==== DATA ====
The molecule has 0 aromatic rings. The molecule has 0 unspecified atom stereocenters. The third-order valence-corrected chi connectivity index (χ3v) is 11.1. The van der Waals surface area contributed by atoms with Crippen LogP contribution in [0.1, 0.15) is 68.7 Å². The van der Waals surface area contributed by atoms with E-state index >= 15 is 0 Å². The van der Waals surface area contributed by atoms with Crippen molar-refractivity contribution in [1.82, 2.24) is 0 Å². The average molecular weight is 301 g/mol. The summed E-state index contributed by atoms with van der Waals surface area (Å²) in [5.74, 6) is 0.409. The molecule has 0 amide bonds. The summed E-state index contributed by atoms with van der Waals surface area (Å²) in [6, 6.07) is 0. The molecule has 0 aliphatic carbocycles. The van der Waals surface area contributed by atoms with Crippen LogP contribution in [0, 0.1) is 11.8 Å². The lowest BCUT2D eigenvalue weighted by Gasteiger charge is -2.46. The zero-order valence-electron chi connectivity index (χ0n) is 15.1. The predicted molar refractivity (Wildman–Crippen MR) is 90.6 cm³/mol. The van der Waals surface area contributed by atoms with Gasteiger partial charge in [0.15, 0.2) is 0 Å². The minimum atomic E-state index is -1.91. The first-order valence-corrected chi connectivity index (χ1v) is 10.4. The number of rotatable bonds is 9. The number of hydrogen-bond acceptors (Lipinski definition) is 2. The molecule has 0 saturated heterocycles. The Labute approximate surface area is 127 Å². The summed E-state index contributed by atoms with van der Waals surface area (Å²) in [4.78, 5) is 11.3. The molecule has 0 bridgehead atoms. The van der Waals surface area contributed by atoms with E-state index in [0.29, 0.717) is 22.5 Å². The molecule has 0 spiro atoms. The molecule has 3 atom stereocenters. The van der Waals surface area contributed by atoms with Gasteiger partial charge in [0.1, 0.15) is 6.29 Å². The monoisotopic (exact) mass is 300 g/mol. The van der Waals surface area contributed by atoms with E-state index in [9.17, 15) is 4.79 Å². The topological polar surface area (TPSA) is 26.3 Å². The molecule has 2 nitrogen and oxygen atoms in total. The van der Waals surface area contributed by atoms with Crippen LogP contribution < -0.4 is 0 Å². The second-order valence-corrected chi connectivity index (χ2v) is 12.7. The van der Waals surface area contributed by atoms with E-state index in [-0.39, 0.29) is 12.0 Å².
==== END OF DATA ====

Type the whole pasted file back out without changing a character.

The molecule has 0 aromatic rings. The molecule has 0 unspecified atom stereocenters. The third-order valence-corrected chi connectivity index (χ3v) is 11.1. The van der Waals surface area contributed by atoms with Crippen LogP contribution in [0.1, 0.15) is 68.7 Å². The van der Waals surface area contributed by atoms with E-state index >= 15 is 0 Å². The van der Waals surface area contributed by atoms with Crippen molar-refractivity contribution in [1.82, 2.24) is 0 Å². The average molecular weight is 301 g/mol. The summed E-state index contributed by atoms with van der Waals surface area (Å²) in [5.74, 6) is 0.409. The molecule has 0 amide bonds. The summed E-state index contributed by atoms with van der Waals surface area (Å²) in [6, 6.07) is 0. The molecule has 0 aliphatic carbocycles. The van der Waals surface area contributed by atoms with Crippen LogP contribution in [0, 0.1) is 11.8 Å². The lowest BCUT2D eigenvalue weighted by Gasteiger charge is -2.46. The zero-order valence-electron chi connectivity index (χ0n) is 15.1. The predicted molar refractivity (Wildman–Crippen MR) is 90.6 cm³/mol. The van der Waals surface area contributed by atoms with Gasteiger partial charge in [0.15, 0.2) is 0 Å². The minimum atomic E-state index is -1.91. The first-order valence-corrected chi connectivity index (χ1v) is 10.4. The number of rotatable bonds is 9. The number of hydrogen-bond acceptors (Lipinski definition) is 2. The molecule has 0 saturated heterocycles. The Labute approximate surface area is 127 Å². The summed E-state index contributed by atoms with van der Waals surface area (Å²) in [4.78, 5) is 11.3. The molecule has 0 bridgehead atoms. The van der Waals surface area contributed by atoms with E-state index in [0.29, 0.717) is 22.5 Å². The molecule has 0 spiro atoms. The molecule has 3 atom stereocenters. The van der Waals surface area contributed by atoms with Gasteiger partial charge in [0.1, 0.15) is 6.29 Å². The monoisotopic (exact) mass is 300 g/mol. The van der Waals surface area contributed by atoms with E-state index in [9.17, 15) is 4.79 Å². The topological polar surface area (TPSA) is 26.3 Å². The molecule has 2 nitrogen and oxygen atoms in total. The van der Waals surface area contributed by atoms with Crippen LogP contribution < -0.4 is 0 Å². The second-order valence-corrected chi connectivity index (χ2v) is 12.7. The van der Waals surface area contributed by atoms with E-state index in [-0.39, 0.29) is 12.0 Å².